Is PCW Recycled Paper the Holy Grail of Sustainability?
Increasingly, our clients are requesting papers with recycled content. At face value, it seems like a sustainability home run, but it’s not quite that simple. Is recycled paper the right choice for your project or business? Like all environmental decisions, it’s complicated. To understand how recycled content works, it’s helpful to understand the paper making process in general.
How the sausage (or in this case, paper) gets made
Paper is made from pulp, a fibrous product made from plants or wood. The process for manufacturing pulp requires machinery to debark and convert trees into wood chips, chemicals to separate the wood fibers from the lignin, or glue, that binds them, and a bleaching process that whitens the pulp. Most pulp mills are located near rivers, as the process also requires a lot of water.
The finished pulp is then shipped to a paper making plant. Here the liquid pulp is pumped into a tank and essentially poured onto a moving screen. The water falls through the screen, leaving the damp pulp suspended on the wire mesh (thus called the wire side of the sheet). This damp paper is dried and then wound up onto rolls for sheeting and eventually shipped to a printing company like More Vang. But how does recycled content fit into this process?
What goes into recycled paper?
Recycled paper requires the conversion of waste and scrap paper back into pulp. It’s classified into two categories: pre-consumer waste and post-consumer waste. Pre-consumer recycled pulp is made from scraps and off cuttings during the printing process. Post-consumer waste is exactly as it sounds. It’s made from the magazines, mail, and other natural fibers we throw into the blue curbside recycle bins. In both cases, these materials are collected and sent to special recycled pulping facilities where they are shredded, rehydrated, de-inked, and bleached. The final product looks a lot like virgin fiber pulp; once again, it’s shipped to the papermill.
It’s important to note, however, that this process does somewhat reduce the positive environmental impact of recycled paper. Re-bleaching and de-inking are both energy intensive processes that produce a lot of chemical waste. There is some advantage to recycling printing paper into other products, like napkins, that do not need require as much reprocessing. Despite the process of re-bleaching and de-inking, Post-Consumer Waste Pulp (PCWP) still has some significant environmental benefits. Producing one ton of PCWP reduces total energy usage by 33% and total water usage by 49%, compared to virgin pulp paper. Using recycled paper made without chlorine bleaching can reduce those impacts even further.
So if PCWP is better for the environment, it stands to reason that the more PCW content in recycled paper, the better, right? Well, not so fast. Very few sheets of paper are made from 100% recycled pulp. Virgin fibers are longer, stronger, and have more predictable ink absorption tendencies. Recycled pulp is most often mixed with virgin pulp to produce fine printing papers. Around 20% recycled content is the most common ratio. So, if we are only using sustainably forested pulp (FSC Certified) papers in the first place, why the need to support the expensive process of paper recycling?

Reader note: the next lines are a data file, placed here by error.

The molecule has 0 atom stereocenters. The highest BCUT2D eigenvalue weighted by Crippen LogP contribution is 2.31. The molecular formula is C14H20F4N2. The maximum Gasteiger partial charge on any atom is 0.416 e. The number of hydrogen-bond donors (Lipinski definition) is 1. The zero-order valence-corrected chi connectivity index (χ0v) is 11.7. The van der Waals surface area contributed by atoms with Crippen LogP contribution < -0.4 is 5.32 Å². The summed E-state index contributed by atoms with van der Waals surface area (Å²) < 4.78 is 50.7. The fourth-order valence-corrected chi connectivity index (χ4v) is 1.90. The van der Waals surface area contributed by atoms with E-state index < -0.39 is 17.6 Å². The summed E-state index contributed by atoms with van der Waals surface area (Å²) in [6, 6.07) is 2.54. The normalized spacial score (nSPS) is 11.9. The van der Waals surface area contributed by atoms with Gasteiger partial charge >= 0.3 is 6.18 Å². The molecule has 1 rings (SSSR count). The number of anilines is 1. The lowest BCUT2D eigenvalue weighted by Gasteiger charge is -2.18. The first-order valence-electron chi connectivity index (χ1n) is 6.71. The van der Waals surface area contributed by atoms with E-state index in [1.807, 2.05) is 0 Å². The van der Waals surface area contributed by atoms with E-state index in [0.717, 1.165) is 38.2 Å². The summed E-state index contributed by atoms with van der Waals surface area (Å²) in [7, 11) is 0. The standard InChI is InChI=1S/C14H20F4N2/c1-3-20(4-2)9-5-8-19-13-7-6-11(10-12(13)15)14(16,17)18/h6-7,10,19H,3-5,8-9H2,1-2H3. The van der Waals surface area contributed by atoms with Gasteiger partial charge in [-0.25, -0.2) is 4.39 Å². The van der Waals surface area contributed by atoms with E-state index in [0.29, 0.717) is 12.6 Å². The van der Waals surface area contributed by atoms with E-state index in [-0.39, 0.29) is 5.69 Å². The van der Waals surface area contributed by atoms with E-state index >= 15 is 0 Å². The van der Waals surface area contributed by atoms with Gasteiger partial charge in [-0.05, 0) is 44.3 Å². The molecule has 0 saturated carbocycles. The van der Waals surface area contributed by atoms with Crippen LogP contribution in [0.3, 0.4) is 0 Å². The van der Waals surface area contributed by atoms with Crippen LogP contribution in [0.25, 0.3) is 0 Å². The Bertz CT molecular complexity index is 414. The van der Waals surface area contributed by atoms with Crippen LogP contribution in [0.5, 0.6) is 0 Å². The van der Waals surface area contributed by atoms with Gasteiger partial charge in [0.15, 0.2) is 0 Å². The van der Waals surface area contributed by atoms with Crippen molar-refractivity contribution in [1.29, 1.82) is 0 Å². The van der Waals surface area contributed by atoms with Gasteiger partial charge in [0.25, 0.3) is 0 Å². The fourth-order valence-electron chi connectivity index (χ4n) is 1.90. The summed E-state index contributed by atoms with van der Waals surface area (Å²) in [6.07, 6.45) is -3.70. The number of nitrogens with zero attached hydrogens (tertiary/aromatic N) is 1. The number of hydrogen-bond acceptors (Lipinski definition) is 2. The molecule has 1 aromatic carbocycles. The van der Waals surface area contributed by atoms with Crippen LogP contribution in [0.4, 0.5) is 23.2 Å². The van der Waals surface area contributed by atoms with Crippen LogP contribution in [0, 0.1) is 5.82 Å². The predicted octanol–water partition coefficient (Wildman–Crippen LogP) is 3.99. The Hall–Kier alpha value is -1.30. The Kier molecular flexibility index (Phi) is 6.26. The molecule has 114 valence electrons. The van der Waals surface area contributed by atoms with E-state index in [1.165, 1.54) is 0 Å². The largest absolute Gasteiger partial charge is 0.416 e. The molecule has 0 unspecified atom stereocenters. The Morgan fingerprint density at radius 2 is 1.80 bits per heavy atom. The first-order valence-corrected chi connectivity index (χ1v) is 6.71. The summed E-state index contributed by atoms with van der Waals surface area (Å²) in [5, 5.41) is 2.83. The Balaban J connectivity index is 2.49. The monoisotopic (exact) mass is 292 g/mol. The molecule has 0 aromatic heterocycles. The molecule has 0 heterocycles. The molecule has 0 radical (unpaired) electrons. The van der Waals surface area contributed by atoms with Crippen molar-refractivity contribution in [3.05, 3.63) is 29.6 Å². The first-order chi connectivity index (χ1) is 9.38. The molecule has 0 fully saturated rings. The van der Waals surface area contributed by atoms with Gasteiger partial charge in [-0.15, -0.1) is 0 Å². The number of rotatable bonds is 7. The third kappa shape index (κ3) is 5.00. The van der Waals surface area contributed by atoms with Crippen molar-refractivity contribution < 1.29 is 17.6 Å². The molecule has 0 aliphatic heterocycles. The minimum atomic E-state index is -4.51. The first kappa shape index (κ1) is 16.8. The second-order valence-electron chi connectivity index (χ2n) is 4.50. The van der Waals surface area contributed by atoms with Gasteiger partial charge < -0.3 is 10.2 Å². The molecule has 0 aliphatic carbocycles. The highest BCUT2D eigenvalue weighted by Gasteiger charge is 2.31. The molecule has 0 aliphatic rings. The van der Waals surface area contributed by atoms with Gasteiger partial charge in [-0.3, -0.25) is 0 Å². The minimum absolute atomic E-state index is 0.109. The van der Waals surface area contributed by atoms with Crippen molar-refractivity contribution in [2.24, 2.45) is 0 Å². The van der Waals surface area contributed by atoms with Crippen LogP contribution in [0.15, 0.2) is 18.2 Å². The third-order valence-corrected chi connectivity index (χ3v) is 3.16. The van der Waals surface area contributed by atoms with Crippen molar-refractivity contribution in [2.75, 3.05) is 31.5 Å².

The argument for recycling paper
Recycling prevents paper from rotting in a landfill. Trees turn carbon dioxide in the atmosphere into wood, which is mostly carbon. The vast majority of paper, of course, is made of wood. This makes the material a carbon sink until it decomposes and releases much of that carbon back into the atmosphere. Keeping paper fibers in circulation as long as possible—either by creating products that are valuable enough to be long lasting or recycling them—is vital for reducing carbon emissions.
Since quality printing paper is near the top of the recycling chain, it is especially important to make sure that you put it back into the blue bin. Fine printing paper can generally only be recycled back into printing paper once. Each time paper is recycled, the fibers within it become shorter and weaker. Once printing paper goes through a second round of recycling, however, it can be made into different products with less need for long fibers. This includes items like egg cartons, newsprint, and napkins. But while PCWP can extend the recycling chain, there will always be a need for virgin pulp to begin the process.
More Vang is committed to sustainability and exclusively uses 100% FSC certified virgin paper. This is an environmentally conscious choice, as 100% FSC certified paper products ensure that all of the virgin pulp used in our paper is sourced from responsibly managed forests. One of the greatest threats to the world’s trees is development and permanent deforestation. Keeping forestry profitable and incentivizing sustainable management of our woodlands helps preserve these important ecosystems and ensure a sustainable source of virgin pulp.
The bottom line
Printing your next job on mixed PCW paper is a sound choice for reducing your business’ environmental impact. But it is not the only option. Should you need a more durable or brighter paper stock for your project than recycled options can provide (or, let’s be honest, if there’s just no PCW recycled paper stock available at that time), you can also feel good about using virgin fiber paper that is FSC Certified. This paper kicks off the chain of events required to produce more PCW recycled paper in the future.